A new Auahi Street mural brings a message of hope and unity to the Our Kaka‘ako community at the end of a challenging year.
This holiday season, Lana Lane Studios artist Kai’ili Kaulukukui has teamed up with the the City and County of Honolulu and SALT at Our Kaka‘ako to present the community with a 3,000 square foot street mural on Auahi Street between Coral Street and Keawe Street beside SALT at Our Kaka‘ako. The new ground artwork pays homage to the traditions and values that Kaka‘ako is built upon while encouraging people to come together and stay strong during this COVID-19 pandemic.
The mural’s title draws inspiration from the ‘ōlelo noʻeau “ʻAʻohe hana nui ke alu ʻia,” a Hawaiian proverb that means “No task is too big when done together by all.” The art depicts a scene of family harmony: a mother making a gorgeous plumeria lei together with her two keiki—a young son sits on her lap stringing white and yellow flowers together while her daughter helps by carrying in more lei flowers. More plumeria cascade dramatically across the ground.
The message is truly poignant at the end of a challenging year. Much like the ‘ohana painted on this Auahi mural, it is our sincere hope that the community will come together and unite as we emerge through COVID-19 together. No task, no challenge is too big for us to overcome if we all lend a hand.
The keiki in the mural also bring to mind the importance of passing down our Hawaiian traditions to the younger generation. Artist Kaulukukui mentions that during the conception photoshoot, the boy was full of energy and running around, but once he was sitting on his mother’s lap, he focused immediately on the task at hand. “It was a beautiful thing to see,” says Kaulukukui. “I wanted to get that feeling of him focused, sitting, and joining his family with his mother’s hands over his.”
A classically trained oil painter, Kaulukukui works out of Lana Lane Studios in Our Kaka‘ako and also has a private studio in Puna on Hawai‘i Island. Kaulukukui has painted all over the world and his artwork has been shown in Hawai‘i, California, Mexico, Canada, China, and New Zealand. While he’s painted many street murals in the past, this will be his first full ground mural. “When painting on concrete, you don’t have time to render it too much so the style will be very graphic, simple and straightforward,” says Kaulukukui. “We chose basic colors like white and yellow plumeria that everyone would recognize.”
The art installation began Christmas weekend and took approximately five days to complete. The process began with pressure washing, then drying, chalking and gridding out the painting. Kaulukukui and his team of fellow artists then started painting, filling in the colors throughout the days and, on the last day, checked to make sure the lines looked right and finished it off with his final touches.
On Wednesday, December 30th, the mural was blessed and dedicated at an official ceremony with representatives from the parties involved, including a surprise visit from former Mayor Kirk Caldwell. The representatives in attendance were: Dixie Diga, General Manager of Colliers International; Jon Nouchi, Acting Director, City and County of Honolulu Dept. of Transportation; Dreana Kalili, Deputy Director, City and County of Honolulu Dept. of Transportation; Kahu Kenneth Makuakāne; and of course, the mural artist Kai‘ili Kaulukukui and his manager Angéla Árvai.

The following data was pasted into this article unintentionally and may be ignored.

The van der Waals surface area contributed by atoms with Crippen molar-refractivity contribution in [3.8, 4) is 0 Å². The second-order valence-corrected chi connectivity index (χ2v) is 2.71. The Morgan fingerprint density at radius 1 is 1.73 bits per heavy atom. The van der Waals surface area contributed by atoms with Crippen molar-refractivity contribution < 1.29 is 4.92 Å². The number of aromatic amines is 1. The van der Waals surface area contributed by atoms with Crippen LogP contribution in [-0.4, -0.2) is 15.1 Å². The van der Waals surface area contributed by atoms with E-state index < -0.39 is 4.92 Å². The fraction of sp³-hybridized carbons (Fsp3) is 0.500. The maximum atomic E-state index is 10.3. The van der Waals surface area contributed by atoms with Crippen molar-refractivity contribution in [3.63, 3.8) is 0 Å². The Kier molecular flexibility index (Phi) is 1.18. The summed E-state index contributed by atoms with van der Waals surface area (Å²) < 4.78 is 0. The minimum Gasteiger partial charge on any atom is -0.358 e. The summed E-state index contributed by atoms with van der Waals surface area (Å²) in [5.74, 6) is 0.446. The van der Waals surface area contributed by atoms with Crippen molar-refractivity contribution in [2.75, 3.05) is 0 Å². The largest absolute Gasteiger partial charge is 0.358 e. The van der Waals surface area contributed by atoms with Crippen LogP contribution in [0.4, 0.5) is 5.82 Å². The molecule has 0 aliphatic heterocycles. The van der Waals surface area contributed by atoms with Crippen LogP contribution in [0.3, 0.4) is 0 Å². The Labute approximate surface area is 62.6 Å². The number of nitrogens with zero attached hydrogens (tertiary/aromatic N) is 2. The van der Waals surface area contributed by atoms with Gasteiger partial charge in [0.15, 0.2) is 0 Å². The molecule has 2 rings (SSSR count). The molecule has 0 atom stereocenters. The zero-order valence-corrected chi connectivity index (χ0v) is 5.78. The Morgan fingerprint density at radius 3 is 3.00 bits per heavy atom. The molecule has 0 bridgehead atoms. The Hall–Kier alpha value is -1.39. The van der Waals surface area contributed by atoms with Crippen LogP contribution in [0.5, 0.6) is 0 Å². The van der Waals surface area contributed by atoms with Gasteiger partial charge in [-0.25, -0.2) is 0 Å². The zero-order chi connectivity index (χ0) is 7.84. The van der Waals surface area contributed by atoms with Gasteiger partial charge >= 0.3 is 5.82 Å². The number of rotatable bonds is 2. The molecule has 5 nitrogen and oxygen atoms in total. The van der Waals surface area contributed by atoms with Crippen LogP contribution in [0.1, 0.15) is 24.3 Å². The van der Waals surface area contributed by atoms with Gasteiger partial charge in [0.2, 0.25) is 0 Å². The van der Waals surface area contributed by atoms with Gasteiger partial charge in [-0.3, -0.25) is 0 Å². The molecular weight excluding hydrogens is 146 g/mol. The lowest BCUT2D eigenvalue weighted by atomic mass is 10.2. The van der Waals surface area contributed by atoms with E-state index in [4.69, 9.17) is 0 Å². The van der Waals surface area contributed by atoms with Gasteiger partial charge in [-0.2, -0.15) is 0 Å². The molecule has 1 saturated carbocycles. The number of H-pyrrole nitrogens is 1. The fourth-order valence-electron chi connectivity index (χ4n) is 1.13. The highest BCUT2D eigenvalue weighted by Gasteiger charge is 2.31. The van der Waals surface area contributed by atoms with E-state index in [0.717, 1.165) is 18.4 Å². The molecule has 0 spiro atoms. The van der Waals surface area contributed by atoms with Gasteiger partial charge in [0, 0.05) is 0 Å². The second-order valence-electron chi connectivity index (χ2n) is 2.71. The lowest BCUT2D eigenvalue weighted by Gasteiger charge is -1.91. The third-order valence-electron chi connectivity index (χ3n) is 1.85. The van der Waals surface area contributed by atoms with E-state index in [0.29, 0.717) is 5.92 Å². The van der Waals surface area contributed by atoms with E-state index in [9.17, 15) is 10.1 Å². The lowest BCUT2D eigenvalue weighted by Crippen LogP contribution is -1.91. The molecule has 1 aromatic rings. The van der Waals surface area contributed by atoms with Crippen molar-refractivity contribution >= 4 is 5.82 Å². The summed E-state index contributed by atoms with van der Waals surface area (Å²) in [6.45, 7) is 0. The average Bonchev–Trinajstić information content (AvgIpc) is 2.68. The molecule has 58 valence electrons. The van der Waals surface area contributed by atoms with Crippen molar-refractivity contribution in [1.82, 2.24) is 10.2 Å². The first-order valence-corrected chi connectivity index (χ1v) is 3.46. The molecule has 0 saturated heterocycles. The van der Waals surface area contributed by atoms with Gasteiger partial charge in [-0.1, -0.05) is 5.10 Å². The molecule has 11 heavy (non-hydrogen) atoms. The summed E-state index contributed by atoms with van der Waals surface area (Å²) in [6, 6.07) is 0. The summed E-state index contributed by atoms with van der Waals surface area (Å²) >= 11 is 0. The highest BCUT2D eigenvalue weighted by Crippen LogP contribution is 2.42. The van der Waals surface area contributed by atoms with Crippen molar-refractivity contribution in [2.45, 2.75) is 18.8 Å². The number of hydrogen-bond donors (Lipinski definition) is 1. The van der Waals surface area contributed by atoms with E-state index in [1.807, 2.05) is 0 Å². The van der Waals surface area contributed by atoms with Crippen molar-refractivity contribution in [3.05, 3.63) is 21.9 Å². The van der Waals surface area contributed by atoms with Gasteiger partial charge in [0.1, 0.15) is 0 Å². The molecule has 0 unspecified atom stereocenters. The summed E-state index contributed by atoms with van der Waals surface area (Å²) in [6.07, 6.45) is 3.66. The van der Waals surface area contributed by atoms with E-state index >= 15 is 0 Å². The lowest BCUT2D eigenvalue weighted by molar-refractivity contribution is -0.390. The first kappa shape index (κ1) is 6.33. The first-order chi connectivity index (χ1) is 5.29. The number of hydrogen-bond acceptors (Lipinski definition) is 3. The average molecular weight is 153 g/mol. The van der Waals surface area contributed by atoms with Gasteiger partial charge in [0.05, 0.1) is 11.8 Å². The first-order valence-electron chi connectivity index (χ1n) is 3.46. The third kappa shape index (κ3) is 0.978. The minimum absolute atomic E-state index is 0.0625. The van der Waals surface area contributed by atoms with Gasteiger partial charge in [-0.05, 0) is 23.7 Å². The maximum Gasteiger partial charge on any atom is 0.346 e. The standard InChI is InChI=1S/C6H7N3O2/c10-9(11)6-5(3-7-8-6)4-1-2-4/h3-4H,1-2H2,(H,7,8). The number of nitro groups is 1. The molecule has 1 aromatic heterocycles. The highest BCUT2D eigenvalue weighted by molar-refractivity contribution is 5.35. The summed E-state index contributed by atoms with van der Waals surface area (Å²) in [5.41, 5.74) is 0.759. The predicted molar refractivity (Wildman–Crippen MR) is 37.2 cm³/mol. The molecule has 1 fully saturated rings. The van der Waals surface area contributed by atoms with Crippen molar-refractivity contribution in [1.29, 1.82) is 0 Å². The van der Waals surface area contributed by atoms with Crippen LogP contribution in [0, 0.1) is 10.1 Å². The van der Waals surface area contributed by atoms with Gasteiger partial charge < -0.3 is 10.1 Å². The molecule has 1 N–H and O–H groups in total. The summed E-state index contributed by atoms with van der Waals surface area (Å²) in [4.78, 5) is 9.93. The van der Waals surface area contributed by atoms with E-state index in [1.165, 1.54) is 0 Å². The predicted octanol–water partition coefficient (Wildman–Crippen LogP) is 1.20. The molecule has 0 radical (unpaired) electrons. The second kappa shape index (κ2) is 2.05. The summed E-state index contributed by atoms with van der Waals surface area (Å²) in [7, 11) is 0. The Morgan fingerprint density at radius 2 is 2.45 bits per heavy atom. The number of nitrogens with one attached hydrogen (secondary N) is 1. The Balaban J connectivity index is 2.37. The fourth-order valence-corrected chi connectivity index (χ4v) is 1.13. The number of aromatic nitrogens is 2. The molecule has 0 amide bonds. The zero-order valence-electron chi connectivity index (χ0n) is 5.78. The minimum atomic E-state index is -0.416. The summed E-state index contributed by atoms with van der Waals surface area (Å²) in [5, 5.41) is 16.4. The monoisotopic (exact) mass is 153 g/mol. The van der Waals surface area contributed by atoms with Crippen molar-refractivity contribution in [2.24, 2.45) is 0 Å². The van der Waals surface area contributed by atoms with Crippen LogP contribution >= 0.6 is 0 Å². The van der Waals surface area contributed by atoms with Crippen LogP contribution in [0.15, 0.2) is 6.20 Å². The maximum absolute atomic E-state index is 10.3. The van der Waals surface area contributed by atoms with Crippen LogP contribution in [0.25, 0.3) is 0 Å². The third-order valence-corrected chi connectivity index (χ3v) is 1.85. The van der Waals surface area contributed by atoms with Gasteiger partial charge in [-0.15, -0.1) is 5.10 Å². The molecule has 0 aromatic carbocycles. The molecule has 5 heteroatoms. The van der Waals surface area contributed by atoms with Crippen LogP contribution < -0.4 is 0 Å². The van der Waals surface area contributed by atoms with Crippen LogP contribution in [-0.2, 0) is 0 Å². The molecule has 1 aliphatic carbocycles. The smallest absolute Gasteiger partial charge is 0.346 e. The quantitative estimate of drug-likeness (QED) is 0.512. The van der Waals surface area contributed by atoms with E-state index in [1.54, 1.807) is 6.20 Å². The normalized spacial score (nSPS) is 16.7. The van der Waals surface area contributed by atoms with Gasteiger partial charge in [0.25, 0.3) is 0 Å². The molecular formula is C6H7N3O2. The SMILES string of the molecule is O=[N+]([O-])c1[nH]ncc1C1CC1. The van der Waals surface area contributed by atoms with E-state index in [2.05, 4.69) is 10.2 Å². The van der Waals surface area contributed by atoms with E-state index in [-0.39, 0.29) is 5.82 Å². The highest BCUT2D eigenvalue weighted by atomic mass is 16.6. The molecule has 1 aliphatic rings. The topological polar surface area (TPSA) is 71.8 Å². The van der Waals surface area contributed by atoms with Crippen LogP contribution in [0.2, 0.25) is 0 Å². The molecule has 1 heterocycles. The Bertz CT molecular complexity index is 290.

During the opening remarks of the ceremony, Diga said, “For the past four years, I’ve been able to look up and appreciate the innovative arts of Kaka‘ako. Now, I can look to the ground and see this beautiful work. It represents the resilience of our community, sharing a positive message for all of Hawai‘i.”
Kahu Makuakāne said, “This artwork makes the intangible tangible – it transforms the abstract idea of coming together as a community into something visual and physical. When I look at this mural, we see the petals and how the flowers are strung together to be a lei. It represents us — we are the lei of Honolulu,” he said.
Whenever Kaulukukui paints in Kaka‘ako, he is reminded of the area’s rich history. Our Kaka‘ako was once a place of salt ponds of which pa‘akai (salt) was prized as a precious, natural resource. The area eventually developed into immigrant camps where “everybody knew where they had to be with their families, but they would visit other camps, share meals and stories. It was a mixing pot of different communities,” says Kaulukukui. Many people have been historically misrepresented in Kaka‘ako and Kaulukukui says that he feels art can help change that stereotype. “I remember in the ‘90s we wouldn’t even drive down Auahi Street because of that stereotype. Now, it’s changing,” he says. “Kaka‘ako became an arts community to bring people in, but the art is still there. That’s what’s so important: Kaka‘ako is keeping its soul and it’s really cool. I hope this mural brings people down here to enjoy the arts while also supporting the neighborhood’s local businesses.”